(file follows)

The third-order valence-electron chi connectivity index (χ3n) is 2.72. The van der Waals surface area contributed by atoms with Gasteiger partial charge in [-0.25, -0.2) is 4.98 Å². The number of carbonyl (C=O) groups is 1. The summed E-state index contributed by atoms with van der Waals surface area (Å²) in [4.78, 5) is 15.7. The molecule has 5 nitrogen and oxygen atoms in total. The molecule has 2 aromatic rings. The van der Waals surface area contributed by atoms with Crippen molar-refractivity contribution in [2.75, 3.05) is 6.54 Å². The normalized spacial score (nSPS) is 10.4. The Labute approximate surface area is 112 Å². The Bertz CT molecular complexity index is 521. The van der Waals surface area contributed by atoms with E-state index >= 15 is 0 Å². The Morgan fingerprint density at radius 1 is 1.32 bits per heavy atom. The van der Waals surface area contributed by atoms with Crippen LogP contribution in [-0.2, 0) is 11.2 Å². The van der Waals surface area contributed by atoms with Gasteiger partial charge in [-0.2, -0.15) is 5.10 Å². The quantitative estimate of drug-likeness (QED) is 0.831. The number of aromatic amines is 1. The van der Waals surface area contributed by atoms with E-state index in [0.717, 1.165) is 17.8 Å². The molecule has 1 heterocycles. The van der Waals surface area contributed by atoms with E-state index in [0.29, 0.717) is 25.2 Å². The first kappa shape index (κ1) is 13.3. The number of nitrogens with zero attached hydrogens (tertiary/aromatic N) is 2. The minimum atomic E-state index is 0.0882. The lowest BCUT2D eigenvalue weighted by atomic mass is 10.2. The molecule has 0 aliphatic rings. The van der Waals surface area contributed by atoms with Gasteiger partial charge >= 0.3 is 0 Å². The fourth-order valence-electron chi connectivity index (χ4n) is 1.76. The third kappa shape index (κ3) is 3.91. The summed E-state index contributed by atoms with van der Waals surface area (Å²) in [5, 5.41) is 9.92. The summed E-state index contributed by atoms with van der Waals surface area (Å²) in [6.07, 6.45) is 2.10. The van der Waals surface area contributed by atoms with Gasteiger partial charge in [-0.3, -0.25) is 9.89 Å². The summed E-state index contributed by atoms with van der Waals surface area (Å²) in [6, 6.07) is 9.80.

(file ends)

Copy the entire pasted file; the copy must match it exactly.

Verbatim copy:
The third-order valence-electron chi connectivity index (χ3n) is 2.72. The van der Waals surface area contributed by atoms with Gasteiger partial charge in [-0.25, -0.2) is 4.98 Å². The number of carbonyl (C=O) groups is 1. The summed E-state index contributed by atoms with van der Waals surface area (Å²) in [4.78, 5) is 15.7. The molecule has 5 nitrogen and oxygen atoms in total. The molecule has 2 aromatic rings. The van der Waals surface area contributed by atoms with Crippen molar-refractivity contribution in [2.75, 3.05) is 6.54 Å². The normalized spacial score (nSPS) is 10.4. The Labute approximate surface area is 112 Å². The Bertz CT molecular complexity index is 521. The van der Waals surface area contributed by atoms with E-state index >= 15 is 0 Å². The Morgan fingerprint density at radius 1 is 1.32 bits per heavy atom. The van der Waals surface area contributed by atoms with Crippen LogP contribution in [-0.2, 0) is 11.2 Å². The van der Waals surface area contributed by atoms with Gasteiger partial charge in [-0.2, -0.15) is 5.10 Å². The quantitative estimate of drug-likeness (QED) is 0.831. The number of aromatic amines is 1. The van der Waals surface area contributed by atoms with E-state index in [0.717, 1.165) is 17.8 Å². The molecule has 1 heterocycles. The van der Waals surface area contributed by atoms with E-state index in [0.29, 0.717) is 25.2 Å². The first kappa shape index (κ1) is 13.3. The number of nitrogens with zero attached hydrogens (tertiary/aromatic N) is 2. The minimum atomic E-state index is 0.0882. The lowest BCUT2D eigenvalue weighted by atomic mass is 10.2. The molecule has 0 aliphatic rings. The van der Waals surface area contributed by atoms with Gasteiger partial charge >= 0.3 is 0 Å². The fourth-order valence-electron chi connectivity index (χ4n) is 1.76. The third kappa shape index (κ3) is 3.91. The summed E-state index contributed by atoms with van der Waals surface area (Å²) in [5, 5.41) is 9.92. The summed E-state index contributed by atoms with van der Waals surface area (Å²) in [6.07, 6.45) is 2.10. The van der Waals surface area contributed by atoms with Gasteiger partial charge in [-0.3, -0.25) is 9.89 Å². The summed E-state index contributed by atoms with van der Waals surface area (Å²) in [6, 6.07) is 9.80.